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With a powerful sprint, McCabe easily beat Reijnen and Haedo in the bunch sprint on stage 4 of the Tour of Utah to take the second win for Holowesko; Morton retained the overall lead

Photo: Sirotti

HOLOWESKO/CITADEL

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JELLY BELLY P/B MAXXIS

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KIEL REIJNEN

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LACHLAN MORTON

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LUCAS SEBASTIAN HAEDO

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TOUR OF UTAH

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TRAVIS MCCABE

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04.08.2016 @ 23:57 Posted by Emil Axelgaard

Travis McCabe (Holowesko) made it four in a row for the continental teams at the Tour of Utah when he emerged as the strongest in the bunch sprint on stage 4 of the American race. Having positioned himself well in the chaotic finale, he turned out to be much faster than anyone else, easily holding off Kiel Reijnen (Trek) and Sebastian Haedo (Jamis) to take the second stage win for his Holowesko team. Lachlan Morton (Jelly Belly) finished safely in the peloton and so retained the overall lead.

 

In 2014, the cycling world became familiar with the name of Travis McCabe when the American talent won the Winston-Salem Cycling Classic and was part of a major coup when he finished second behind teammate Eric Marcitte at the American Championships. Since then, he has gradually developed into one of the leading domestic sprinters on the American scene.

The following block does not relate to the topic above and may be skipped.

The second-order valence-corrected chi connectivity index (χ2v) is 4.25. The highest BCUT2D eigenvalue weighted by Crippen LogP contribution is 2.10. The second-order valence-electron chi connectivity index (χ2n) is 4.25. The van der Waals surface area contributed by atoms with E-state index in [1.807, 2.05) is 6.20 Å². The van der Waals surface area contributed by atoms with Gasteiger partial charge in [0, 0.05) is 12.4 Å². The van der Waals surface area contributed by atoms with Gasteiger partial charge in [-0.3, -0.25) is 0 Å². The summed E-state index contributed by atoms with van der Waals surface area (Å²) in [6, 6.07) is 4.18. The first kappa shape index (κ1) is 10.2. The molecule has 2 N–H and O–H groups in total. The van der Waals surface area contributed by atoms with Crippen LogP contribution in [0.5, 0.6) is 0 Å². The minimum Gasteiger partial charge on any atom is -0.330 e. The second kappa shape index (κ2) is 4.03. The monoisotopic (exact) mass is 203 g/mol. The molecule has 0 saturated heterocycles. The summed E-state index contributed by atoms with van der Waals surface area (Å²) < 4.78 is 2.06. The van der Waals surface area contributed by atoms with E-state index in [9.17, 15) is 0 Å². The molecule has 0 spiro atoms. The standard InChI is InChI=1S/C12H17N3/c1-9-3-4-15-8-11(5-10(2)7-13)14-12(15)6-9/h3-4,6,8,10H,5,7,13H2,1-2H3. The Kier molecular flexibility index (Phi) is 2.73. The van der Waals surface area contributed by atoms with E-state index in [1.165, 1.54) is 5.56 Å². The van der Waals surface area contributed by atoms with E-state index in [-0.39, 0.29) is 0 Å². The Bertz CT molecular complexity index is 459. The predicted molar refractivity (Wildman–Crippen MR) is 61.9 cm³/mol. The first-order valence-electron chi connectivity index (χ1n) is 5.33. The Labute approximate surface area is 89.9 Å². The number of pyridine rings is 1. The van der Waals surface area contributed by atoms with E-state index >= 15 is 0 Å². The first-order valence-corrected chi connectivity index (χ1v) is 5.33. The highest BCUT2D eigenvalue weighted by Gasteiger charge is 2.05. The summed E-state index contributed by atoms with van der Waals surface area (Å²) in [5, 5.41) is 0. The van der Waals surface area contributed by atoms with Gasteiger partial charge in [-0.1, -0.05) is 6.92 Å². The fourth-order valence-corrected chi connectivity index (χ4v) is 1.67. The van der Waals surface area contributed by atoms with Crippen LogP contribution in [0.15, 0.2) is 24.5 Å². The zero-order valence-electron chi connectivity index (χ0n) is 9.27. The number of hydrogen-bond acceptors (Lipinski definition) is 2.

The 2016 season has been the big breakthrough for McCabe who was second in the Philadelphia Cycling Classic and won stages in both the Joe Martin Stage Race and the Tour of the Gila. That made him one of the favourites for the sprints in this week’s Tour of Utah whose hilly courses are tailor-made for a strong rider like McCabe who is most comfortable in tough races.

 

McCabe was already close in stage 2 when he won the bunch sprint for third behind his winning teammate Robin Carpenter and this made him confident that he would be able to take the biggest win of his career in today’s fourth stage which was expected to be the final opportunity for the sprinters. He didn’t disappoint and after his team had done an aggressive race, he was ready to take over in the finale where he turned out to be clearly the fastest, taking a fourth win for the continental teams in the 2.HC race.

 

After yesterday’s tough mountain stage, the riders were back in flatter terrain on stage 4. The 154km between Im Flash and Kearns didn’t have a single categorized climb but that didn’t mean that they were flat. In fact, it was up and down almost all day and there was barely a single metre of flat roads. In the end, they did three laps of a 6.4km circuit that included a short, steep climb before the riders descended to the final 1500m which were only very slightly uphill.

 

There were no non-starters when the peloton gathered on another brutally hot day in Utah and as it has been the case in every stage so far, there were lots of attacks straight from the gun. After a few kilomeres of attacking, Danny Pate (Rally), Matteo Dal-Cin (Silber), Barry Miller (Lupus) and Hayden McCormick (ONE) managed to get a small gap and they worked hard to extend their advantage. However, the peloton was not content with the situation and it was all back together at the 6km mark.

 

After a few more attacks, Alexander Cataford (Silber) surged clear in a solo move but as he didn’t get any company, that move was neutralized too. Eddie Dunbar (Axeon) was the next to get a small advantage but after 15km of fast racing, no one had managed to create a decisive gap.

 

A big group briefly escaped before Dylan Teuns (BMC) tried to get clear. Tanner Putt (Unitedhelathcare) was also active but it was Joe Lewis (Holowesko) who finally seemed to make the difference.